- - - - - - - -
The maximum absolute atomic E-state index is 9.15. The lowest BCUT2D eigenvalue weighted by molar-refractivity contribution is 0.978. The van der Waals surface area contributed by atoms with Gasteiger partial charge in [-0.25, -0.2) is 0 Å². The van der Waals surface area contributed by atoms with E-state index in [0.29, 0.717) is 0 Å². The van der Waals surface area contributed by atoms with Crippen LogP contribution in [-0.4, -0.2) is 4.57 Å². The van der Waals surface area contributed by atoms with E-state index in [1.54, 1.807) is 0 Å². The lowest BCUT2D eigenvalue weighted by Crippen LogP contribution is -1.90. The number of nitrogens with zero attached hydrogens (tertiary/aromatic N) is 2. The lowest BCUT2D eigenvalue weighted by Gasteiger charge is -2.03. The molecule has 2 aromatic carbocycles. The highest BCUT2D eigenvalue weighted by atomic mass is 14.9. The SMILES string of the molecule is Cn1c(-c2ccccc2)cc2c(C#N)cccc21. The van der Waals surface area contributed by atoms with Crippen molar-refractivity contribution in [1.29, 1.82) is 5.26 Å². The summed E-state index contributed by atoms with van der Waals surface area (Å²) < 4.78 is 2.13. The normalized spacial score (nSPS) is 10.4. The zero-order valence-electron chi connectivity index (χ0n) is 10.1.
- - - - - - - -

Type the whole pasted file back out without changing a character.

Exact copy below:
The maximum absolute atomic E-state index is 9.15. The lowest BCUT2D eigenvalue weighted by molar-refractivity contribution is 0.978. The van der Waals surface area contributed by atoms with Gasteiger partial charge in [-0.25, -0.2) is 0 Å². The van der Waals surface area contributed by atoms with E-state index in [0.29, 0.717) is 0 Å². The van der Waals surface area contributed by atoms with Crippen LogP contribution in [-0.4, -0.2) is 4.57 Å². The van der Waals surface area contributed by atoms with E-state index in [1.54, 1.807) is 0 Å². The lowest BCUT2D eigenvalue weighted by Crippen LogP contribution is -1.90. The number of nitrogens with zero attached hydrogens (tertiary/aromatic N) is 2. The lowest BCUT2D eigenvalue weighted by Gasteiger charge is -2.03. The molecule has 2 aromatic carbocycles. The highest BCUT2D eigenvalue weighted by atomic mass is 14.9. The SMILES string of the molecule is Cn1c(-c2ccccc2)cc2c(C#N)cccc21. The van der Waals surface area contributed by atoms with Crippen molar-refractivity contribution in [1.29, 1.82) is 5.26 Å². The summed E-state index contributed by atoms with van der Waals surface area (Å²) < 4.78 is 2.13. The normalized spacial score (nSPS) is 10.4. The zero-order valence-electron chi connectivity index (χ0n) is 10.1.